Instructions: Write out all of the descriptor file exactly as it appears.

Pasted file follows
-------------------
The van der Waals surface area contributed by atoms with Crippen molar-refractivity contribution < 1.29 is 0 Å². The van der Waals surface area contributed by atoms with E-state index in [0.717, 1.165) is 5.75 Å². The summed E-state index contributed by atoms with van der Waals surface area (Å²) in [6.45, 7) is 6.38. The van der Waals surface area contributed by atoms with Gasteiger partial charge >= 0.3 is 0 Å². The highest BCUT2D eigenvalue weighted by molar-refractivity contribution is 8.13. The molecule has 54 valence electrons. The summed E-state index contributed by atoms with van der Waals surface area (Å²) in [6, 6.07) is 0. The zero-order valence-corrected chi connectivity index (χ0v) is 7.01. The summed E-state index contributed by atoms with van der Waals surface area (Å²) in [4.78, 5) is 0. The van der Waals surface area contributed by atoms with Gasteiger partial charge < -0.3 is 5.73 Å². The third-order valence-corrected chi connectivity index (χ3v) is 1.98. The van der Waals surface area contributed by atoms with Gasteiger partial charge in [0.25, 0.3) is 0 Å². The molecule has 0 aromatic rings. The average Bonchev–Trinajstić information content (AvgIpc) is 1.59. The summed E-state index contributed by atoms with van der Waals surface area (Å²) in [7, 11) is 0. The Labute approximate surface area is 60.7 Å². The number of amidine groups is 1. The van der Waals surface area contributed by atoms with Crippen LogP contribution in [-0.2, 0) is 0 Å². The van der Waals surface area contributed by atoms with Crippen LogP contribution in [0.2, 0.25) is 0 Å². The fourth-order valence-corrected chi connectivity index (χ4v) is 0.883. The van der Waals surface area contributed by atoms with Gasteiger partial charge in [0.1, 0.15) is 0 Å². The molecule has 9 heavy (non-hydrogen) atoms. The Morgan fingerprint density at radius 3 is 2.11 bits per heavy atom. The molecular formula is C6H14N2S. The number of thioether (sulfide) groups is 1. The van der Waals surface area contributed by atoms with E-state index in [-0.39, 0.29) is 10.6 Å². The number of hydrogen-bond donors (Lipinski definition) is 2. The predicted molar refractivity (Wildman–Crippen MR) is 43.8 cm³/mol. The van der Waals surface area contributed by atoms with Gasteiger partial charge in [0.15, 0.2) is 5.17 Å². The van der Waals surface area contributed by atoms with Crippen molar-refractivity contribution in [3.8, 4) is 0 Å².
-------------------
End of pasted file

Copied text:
The van der Waals surface area contributed by atoms with Crippen molar-refractivity contribution < 1.29 is 0 Å². The van der Waals surface area contributed by atoms with E-state index in [0.717, 1.165) is 5.75 Å². The summed E-state index contributed by atoms with van der Waals surface area (Å²) in [6.45, 7) is 6.38. The van der Waals surface area contributed by atoms with Gasteiger partial charge >= 0.3 is 0 Å². The highest BCUT2D eigenvalue weighted by molar-refractivity contribution is 8.13. The molecule has 54 valence electrons. The summed E-state index contributed by atoms with van der Waals surface area (Å²) in [6, 6.07) is 0. The zero-order valence-corrected chi connectivity index (χ0v) is 7.01. The summed E-state index contributed by atoms with van der Waals surface area (Å²) in [4.78, 5) is 0. The van der Waals surface area contributed by atoms with Gasteiger partial charge < -0.3 is 5.73 Å². The third-order valence-corrected chi connectivity index (χ3v) is 1.98. The van der Waals surface area contributed by atoms with Gasteiger partial charge in [0.25, 0.3) is 0 Å². The molecule has 0 aromatic rings. The average Bonchev–Trinajstić information content (AvgIpc) is 1.59. The summed E-state index contributed by atoms with van der Waals surface area (Å²) in [7, 11) is 0. The Labute approximate surface area is 60.7 Å². The number of amidine groups is 1. The van der Waals surface area contributed by atoms with Crippen LogP contribution in [-0.2, 0) is 0 Å². The van der Waals surface area contributed by atoms with Crippen LogP contribution in [0.2, 0.25) is 0 Å². The fourth-order valence-corrected chi connectivity index (χ4v) is 0.883. The van der Waals surface area contributed by atoms with Gasteiger partial charge in [0.1, 0.15) is 0 Å². The molecule has 9 heavy (non-hydrogen) atoms. The Morgan fingerprint density at radius 3 is 2.11 bits per heavy atom. The molecular formula is C6H14N2S. The number of thioether (sulfide) groups is 1. The van der Waals surface area contributed by atoms with E-state index in [-0.39, 0.29) is 10.6 Å². The number of hydrogen-bond donors (Lipinski definition) is 2. The predicted molar refractivity (Wildman–Crippen MR) is 43.8 cm³/mol. The van der Waals surface area contributed by atoms with Gasteiger partial charge in [0.15, 0.2) is 5.17 Å². The van der Waals surface area contributed by atoms with Crippen molar-refractivity contribution in [3.8, 4) is 0 Å².